Tuesday, June 16, 2009

Living in a time-compressed society.

Time compression has become a fact of modern life. The traffic light that takes 30 seconds to change or the computer that takes a minute to boot up or the checkout line where it takes five minutes to buy a week’s groceries all have come to seem interminable delays. Time compression has made us a society of impatient people, anxious always to be “doing” or to receive the benefits of doing NOW. This change in normal required time has profound implications for society in a host of matters. One of the most significant is the implication for our cultural time sense. A cultural time sense reflects the way a society positions itself vis-à-vis the future.

Societies tend to vary in their cultural time sense. For example, a society like Japan’s - one that engages in planning today to position its industry to be competitive in the next century - is clearly a society with a fairly long time horizon. On the other hand, a society like that of the United States - one that’s creating a tremendous national debt and has actually shifted from being a major creditor to being a major debtor nation within a decade - is a society that reflects a much shorter cultural time sense.

Regardless of the fundamental way a society views the future, the time compression reflected by significant decreases in normal required time causes all societies to fight the battle of maintaining a “future focus.” When in so many areas the payoff of actions is immediate - be it mathematical calculation, the speed of long-distance travel, or the rapidity of transcontinental data transmission - it becomes increasingly hard to focus on or engage in activities in which the payoff is years away.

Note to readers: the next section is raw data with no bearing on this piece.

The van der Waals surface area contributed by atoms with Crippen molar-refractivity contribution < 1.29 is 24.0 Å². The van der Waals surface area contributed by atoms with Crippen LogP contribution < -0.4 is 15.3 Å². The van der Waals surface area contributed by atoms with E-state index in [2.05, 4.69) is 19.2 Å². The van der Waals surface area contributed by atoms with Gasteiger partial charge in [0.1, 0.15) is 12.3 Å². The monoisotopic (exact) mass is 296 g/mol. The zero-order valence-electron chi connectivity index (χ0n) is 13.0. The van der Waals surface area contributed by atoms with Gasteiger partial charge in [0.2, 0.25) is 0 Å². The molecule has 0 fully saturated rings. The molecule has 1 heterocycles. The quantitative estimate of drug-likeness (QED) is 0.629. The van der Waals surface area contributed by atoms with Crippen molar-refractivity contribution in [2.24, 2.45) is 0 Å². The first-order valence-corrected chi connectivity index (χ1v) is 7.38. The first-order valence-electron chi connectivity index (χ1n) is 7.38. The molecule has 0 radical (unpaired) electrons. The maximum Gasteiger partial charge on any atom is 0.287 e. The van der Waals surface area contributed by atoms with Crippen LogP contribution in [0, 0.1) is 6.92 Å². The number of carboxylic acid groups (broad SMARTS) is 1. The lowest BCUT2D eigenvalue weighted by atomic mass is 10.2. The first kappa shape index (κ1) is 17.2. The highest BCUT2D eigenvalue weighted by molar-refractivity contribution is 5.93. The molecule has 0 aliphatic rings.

When we are impatient with the little things, it is hard to be patient with the big things. We see this in many areas of contemporary society. Financial markets have been driven by merger activity and derivative trading as a means of creating value. This is in lieu of the old-fashioned way of investing in productive capacity and building a business. Consumers have plunged into debt to enjoy a fling today, often with limited concern for the longer-term consequences of their actions. And Americans have tolerated the creation of massive federal indebtedness and the international erosion of their financial power in the world economy.

In The Corrosion of Character: The personal consequences of work in the new capitalism Richard Sennet argues that in our flexible, reengineered economy, we are unmoored from our past, from our neighbours and from ourselves. How do we decide what is of lasting value in ourselves, living in a society which is impatient and which focuses on the immediate moment? You may not agree with his arguments, but he’ll lead you to new places.

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